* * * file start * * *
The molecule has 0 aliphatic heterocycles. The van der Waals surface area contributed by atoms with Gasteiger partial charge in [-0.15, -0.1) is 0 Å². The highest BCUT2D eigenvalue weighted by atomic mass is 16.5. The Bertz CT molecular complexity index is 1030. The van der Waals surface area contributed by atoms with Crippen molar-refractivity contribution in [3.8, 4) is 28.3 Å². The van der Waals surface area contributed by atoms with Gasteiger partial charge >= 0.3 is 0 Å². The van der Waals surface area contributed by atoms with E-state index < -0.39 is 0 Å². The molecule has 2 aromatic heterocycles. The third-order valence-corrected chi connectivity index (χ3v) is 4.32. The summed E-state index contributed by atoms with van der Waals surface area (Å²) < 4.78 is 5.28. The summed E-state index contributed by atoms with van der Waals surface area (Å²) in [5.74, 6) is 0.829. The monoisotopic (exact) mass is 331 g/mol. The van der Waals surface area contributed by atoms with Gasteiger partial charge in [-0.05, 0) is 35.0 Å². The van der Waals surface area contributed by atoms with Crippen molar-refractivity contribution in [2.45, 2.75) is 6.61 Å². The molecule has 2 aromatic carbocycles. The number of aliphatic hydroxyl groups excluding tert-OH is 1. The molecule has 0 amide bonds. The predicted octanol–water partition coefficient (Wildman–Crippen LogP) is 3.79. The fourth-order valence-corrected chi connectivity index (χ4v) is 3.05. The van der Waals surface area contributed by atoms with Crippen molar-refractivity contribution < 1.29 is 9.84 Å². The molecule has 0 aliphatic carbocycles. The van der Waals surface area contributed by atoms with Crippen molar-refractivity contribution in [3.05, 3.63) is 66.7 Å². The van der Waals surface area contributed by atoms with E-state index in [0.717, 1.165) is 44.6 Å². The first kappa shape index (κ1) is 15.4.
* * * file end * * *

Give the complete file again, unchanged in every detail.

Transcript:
The molecule has 0 aliphatic heterocycles. The van der Waals surface area contributed by atoms with Gasteiger partial charge in [-0.15, -0.1) is 0 Å². The highest BCUT2D eigenvalue weighted by atomic mass is 16.5. The Bertz CT molecular complexity index is 1030. The van der Waals surface area contributed by atoms with Crippen molar-refractivity contribution in [3.8, 4) is 28.3 Å². The van der Waals surface area contributed by atoms with Gasteiger partial charge >= 0.3 is 0 Å². The van der Waals surface area contributed by atoms with E-state index < -0.39 is 0 Å². The molecule has 2 aromatic heterocycles. The third-order valence-corrected chi connectivity index (χ3v) is 4.32. The summed E-state index contributed by atoms with van der Waals surface area (Å²) < 4.78 is 5.28. The summed E-state index contributed by atoms with van der Waals surface area (Å²) in [5.74, 6) is 0.829. The monoisotopic (exact) mass is 331 g/mol. The van der Waals surface area contributed by atoms with Gasteiger partial charge in [-0.05, 0) is 35.0 Å². The van der Waals surface area contributed by atoms with Crippen molar-refractivity contribution in [2.45, 2.75) is 6.61 Å². The molecule has 2 aromatic carbocycles. The number of aliphatic hydroxyl groups excluding tert-OH is 1. The molecule has 0 amide bonds. The predicted octanol–water partition coefficient (Wildman–Crippen LogP) is 3.79. The fourth-order valence-corrected chi connectivity index (χ4v) is 3.05. The van der Waals surface area contributed by atoms with Crippen molar-refractivity contribution < 1.29 is 9.84 Å². The molecule has 0 aliphatic carbocycles. The van der Waals surface area contributed by atoms with Crippen molar-refractivity contribution in [3.05, 3.63) is 66.7 Å². The van der Waals surface area contributed by atoms with E-state index in [0.717, 1.165) is 44.6 Å². The first kappa shape index (κ1) is 15.4.